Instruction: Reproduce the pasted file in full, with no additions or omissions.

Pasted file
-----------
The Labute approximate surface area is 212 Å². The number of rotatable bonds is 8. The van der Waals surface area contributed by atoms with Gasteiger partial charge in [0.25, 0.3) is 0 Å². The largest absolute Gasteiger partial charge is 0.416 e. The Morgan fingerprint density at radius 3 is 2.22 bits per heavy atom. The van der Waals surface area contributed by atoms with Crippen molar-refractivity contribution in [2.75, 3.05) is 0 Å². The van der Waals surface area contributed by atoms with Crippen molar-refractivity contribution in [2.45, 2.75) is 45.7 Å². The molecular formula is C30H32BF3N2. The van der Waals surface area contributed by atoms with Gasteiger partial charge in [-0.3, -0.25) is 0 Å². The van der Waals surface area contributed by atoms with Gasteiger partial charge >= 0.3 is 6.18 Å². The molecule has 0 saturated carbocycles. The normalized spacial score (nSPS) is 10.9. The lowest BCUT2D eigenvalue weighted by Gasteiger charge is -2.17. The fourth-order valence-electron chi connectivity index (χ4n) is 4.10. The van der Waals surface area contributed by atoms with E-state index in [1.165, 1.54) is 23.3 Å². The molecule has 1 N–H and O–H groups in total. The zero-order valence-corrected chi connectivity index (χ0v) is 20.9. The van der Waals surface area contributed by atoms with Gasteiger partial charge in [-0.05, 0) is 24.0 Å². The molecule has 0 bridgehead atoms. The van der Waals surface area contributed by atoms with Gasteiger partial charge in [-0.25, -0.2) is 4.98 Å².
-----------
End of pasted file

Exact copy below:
The Labute approximate surface area is 212 Å². The number of rotatable bonds is 8. The van der Waals surface area contributed by atoms with Gasteiger partial charge in [0.25, 0.3) is 0 Å². The largest absolute Gasteiger partial charge is 0.416 e. The Morgan fingerprint density at radius 3 is 2.22 bits per heavy atom. The van der Waals surface area contributed by atoms with Crippen molar-refractivity contribution in [2.75, 3.05) is 0 Å². The van der Waals surface area contributed by atoms with Crippen molar-refractivity contribution in [2.45, 2.75) is 45.7 Å². The molecular formula is C30H32BF3N2. The van der Waals surface area contributed by atoms with Gasteiger partial charge in [-0.3, -0.25) is 0 Å². The van der Waals surface area contributed by atoms with Gasteiger partial charge >= 0.3 is 6.18 Å². The molecule has 0 saturated carbocycles. The normalized spacial score (nSPS) is 10.9. The lowest BCUT2D eigenvalue weighted by Gasteiger charge is -2.17. The fourth-order valence-electron chi connectivity index (χ4n) is 4.10. The van der Waals surface area contributed by atoms with E-state index in [1.165, 1.54) is 23.3 Å². The molecule has 1 N–H and O–H groups in total. The zero-order valence-corrected chi connectivity index (χ0v) is 20.9. The van der Waals surface area contributed by atoms with Gasteiger partial charge in [-0.05, 0) is 24.0 Å². The molecule has 0 bridgehead atoms. The van der Waals surface area contributed by atoms with Gasteiger partial charge in [-0.25, -0.2) is 4.98 Å².